In fact, we celebrated the artificiality of the water source in a sculptural statement, adopting a circular motif seen in some of the theater’s old windows and architectural details. The result is a circular, core-drilled welling pool in the center of the source stone that rises to flow through a channel cut to the bush-hammered edge of the large, oval-shaped basalt slab. This juxtaposition of shapes and textures draws attention both to the well and the rough character of the surrounding stone – a contrast I often seek in my designs.
|Through our local stone supplier, we coordinated extensively with a quarry in China to prepare our black basalt material for installation. In fact, workers there assembled full-scale versions of the stonework for our online inspection and approval before crating things up for shipment.|
Water flows from the welling pool down through the channel of the source stone and then down over two additional layers of stone. We’d considered using a monolithic piece of stone for this section of the feature, but limits in the thickness of material the quarry could supply modified our choice.
In the end, we decided that the layered approach made a stronger statement. Indeed, the three layers of the source stone preview the three levels of the runnel system, setting up echoes that resound through the park. In addition, the stacked source-stone structure suggests the water tables and cisterns found in many Japanese gardens – a design tradition that has always been a major influence on my work.
Throughout this process, Williams continued to be an invaluable contributor to the project. Once we settled on the basalt material, he and his staff worked closely with the Chinese quarry and arranged for preparation of full-scale mock-ups. These were photographed and approved by us before anything went into the shipping crates. The routine worked well, but we did need to modify some pieces once they arrived on site.
The three troughs that constitute most of the waterfeature’s 120-foot course each have different lengths and distinctive finish treatments. The three transition points are treated individually as well in order to maintain interest along the feature’s entire length.
The troughs themselves are narrow at just six inches wide and three inches deep, featuring slow, gentle water flows. In fact, the entire system contains only a few hundred gallons – just enough to fill the area with the sight and sound of moving water. This part of the composition is based upon contrast as well and the juxtaposition of delicate water flows against the ponderous visual and physical weight of the stone.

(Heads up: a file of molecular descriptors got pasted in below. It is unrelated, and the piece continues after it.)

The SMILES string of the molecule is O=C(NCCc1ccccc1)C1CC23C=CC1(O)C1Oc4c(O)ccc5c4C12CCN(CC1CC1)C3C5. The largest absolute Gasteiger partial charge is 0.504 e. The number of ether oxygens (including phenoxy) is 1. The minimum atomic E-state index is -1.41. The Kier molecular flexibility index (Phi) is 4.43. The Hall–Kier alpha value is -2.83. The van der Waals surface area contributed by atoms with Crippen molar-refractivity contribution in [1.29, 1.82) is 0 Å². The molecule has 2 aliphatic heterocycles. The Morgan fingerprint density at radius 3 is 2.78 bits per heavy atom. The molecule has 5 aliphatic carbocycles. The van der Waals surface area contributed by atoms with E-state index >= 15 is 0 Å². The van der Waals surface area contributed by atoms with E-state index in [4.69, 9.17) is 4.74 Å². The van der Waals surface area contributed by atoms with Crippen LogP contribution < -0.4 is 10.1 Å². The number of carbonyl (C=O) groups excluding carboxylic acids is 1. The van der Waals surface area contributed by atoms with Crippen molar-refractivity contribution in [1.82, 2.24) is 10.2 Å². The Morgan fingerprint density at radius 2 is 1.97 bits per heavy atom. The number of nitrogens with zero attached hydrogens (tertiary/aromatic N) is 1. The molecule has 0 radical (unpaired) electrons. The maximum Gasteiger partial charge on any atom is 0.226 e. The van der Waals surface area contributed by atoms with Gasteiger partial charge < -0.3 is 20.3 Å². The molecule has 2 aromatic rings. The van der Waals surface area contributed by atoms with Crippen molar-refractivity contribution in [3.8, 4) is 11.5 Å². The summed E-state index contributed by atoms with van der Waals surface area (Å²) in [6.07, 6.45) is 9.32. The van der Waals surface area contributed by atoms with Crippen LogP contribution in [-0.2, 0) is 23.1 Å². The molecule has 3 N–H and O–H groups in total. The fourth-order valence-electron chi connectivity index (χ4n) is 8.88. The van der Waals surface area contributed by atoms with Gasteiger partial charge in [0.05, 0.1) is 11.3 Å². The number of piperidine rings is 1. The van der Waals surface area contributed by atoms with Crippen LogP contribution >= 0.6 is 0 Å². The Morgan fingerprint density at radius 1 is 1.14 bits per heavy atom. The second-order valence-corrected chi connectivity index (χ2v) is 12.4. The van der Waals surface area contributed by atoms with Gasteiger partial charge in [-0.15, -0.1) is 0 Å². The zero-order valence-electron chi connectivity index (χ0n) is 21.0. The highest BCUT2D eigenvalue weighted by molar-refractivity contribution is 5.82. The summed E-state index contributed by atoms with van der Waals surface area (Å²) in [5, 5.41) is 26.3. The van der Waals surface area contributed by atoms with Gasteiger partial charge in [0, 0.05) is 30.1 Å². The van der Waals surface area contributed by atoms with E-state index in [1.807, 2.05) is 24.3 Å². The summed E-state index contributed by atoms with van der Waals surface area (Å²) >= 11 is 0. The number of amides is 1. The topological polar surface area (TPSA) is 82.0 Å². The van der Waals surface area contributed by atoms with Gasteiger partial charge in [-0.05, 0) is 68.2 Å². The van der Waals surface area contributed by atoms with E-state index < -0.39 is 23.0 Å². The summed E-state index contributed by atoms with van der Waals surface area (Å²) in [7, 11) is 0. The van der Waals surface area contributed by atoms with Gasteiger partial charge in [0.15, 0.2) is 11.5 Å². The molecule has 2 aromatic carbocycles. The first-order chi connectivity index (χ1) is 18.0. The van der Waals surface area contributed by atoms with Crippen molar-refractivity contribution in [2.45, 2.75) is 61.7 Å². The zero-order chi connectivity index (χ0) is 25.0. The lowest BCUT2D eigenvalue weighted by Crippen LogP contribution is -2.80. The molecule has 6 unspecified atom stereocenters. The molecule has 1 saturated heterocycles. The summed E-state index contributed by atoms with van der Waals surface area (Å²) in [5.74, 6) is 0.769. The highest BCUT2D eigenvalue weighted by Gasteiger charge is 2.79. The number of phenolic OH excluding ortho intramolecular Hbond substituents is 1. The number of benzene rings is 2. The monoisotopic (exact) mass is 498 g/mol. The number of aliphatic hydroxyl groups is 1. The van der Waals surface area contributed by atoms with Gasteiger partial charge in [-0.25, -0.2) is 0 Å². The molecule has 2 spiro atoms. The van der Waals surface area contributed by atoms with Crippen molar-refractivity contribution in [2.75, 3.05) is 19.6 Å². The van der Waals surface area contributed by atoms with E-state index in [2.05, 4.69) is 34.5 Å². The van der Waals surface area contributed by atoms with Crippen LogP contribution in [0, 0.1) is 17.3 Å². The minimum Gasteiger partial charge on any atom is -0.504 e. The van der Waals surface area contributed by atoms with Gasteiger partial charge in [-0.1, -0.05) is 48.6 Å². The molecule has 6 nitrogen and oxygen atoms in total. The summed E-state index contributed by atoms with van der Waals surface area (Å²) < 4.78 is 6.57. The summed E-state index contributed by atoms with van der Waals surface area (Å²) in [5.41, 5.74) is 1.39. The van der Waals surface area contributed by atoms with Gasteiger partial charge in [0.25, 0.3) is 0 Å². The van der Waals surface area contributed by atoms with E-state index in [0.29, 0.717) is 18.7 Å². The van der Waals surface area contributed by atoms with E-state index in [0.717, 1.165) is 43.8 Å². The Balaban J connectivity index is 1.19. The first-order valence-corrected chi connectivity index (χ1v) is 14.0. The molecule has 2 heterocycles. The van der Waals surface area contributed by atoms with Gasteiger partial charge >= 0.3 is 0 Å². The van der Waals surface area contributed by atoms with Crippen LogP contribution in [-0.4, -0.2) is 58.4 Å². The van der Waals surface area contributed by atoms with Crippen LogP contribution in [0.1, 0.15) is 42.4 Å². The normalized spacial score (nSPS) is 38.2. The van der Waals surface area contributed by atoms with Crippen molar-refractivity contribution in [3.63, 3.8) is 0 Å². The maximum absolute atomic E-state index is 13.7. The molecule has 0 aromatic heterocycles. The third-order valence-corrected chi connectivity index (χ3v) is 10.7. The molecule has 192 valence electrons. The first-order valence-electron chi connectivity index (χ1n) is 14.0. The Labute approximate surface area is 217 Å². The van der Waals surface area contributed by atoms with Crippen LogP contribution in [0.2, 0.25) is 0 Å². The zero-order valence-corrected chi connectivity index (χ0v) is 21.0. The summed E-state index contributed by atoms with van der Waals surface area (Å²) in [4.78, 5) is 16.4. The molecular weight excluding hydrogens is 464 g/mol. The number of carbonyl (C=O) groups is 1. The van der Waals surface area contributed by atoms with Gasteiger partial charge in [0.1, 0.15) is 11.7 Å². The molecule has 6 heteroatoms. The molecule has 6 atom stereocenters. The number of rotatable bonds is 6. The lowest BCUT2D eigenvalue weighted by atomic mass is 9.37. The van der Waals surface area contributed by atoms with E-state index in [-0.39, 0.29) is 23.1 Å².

|We made no attempt to hide the source of the water for the runnel system: In fact, we celebrated it by core-drilling through an oval-shaped basalt slab to create a pool and then cutting a channel to release the upwelling water – a form that echoes the keyhole shapes found on the adjacent building.|
Along the way, there is no place for water to pool: It is always in motion. When the water leaves the source stone, it moves to a small surge tank beneath the sidewalk in a small hidden vault that houses a pump and filter as well as the control equipment. We differentiated the way the water moves through all of the transition spaces from one level down to the next. At the end of the system, the flowing water generates a sense of intrigue as it “mysteriously” disappears into a small slot.
Beyond focusing on water and its appearance as it flowed through the space, we were also committed to working with the stone and its various textures. In some areas, we gave it a highly perfected finish, while leaving other stretches coarse and irregular. For example, in some spots we left the source stone’s front face rough while polishing the top and channel to complete smoothness.
|From end to end, designing the park was an exercise in creative editing and narrowing possibilities down to forms that were simple, functional and appropriate. This minimalist approach left us with small flows of water through sleek, architecturally spare runnels; short (but tuneful and varied) drops into hidden catch basins; cantilevered benches that appear to float in space; and a restrained, slightly austere planting program – all in keeping with the city of Portland’s desire to create pedestrian connections and gathering places within its revitalized Pearl District.|
Again, the contrasts are evident, but despite these variations, the composition is able to unfold as a single installation: There is a visual variety within the space that the watershape ties together.
(One key point: This public artwork is located in a highly visible space, and one of our thoughts in varying the surface textures so much was to discourage skateboarders from turning the sliver park into a private playground that would be far more raucous than intended.)
Another substantial design element is the seating: We crafted clean, simple benches using Ipé, a richly colorful tropical hardwood that stands out against the dark stonework. The benches have been cantilevered to create the illusion that they are floating – another detail we used to soften the massive solidity of the stone.
The planting plan is a further reflection of the park’s minimalist design and another study in simplicity. Individual plants were selected for their hardiness, drought tolerance, and ability to thrive without irrigation. This practicality reflects the modern urban design practiced in forward-thinking cities such as Portland, where ecological consciousness and local environmental sensitivity are highly encouraged by government, businesses and citizens alike.
Scott Murase is a second-generation landscape artist who learned the art of place-making and fashioning unique landscapes while working for more than a decade alongside his father, Robert Musase, an internationally acclaimed landscape architect and founder of Murase Associates of Seattle. Scott Murase’s own multi-disciplinary background in architecture, landscape architecture and fine arts have combined to inspire an integrated, collaborative approach to site design that results in unique spaces that are particularly sensitive to the human experience. Murase apprenticed under Kinzo Nishimura, a fourth-generation stone sculptor in Kyoto, Japan, and operates his own sculpture studio.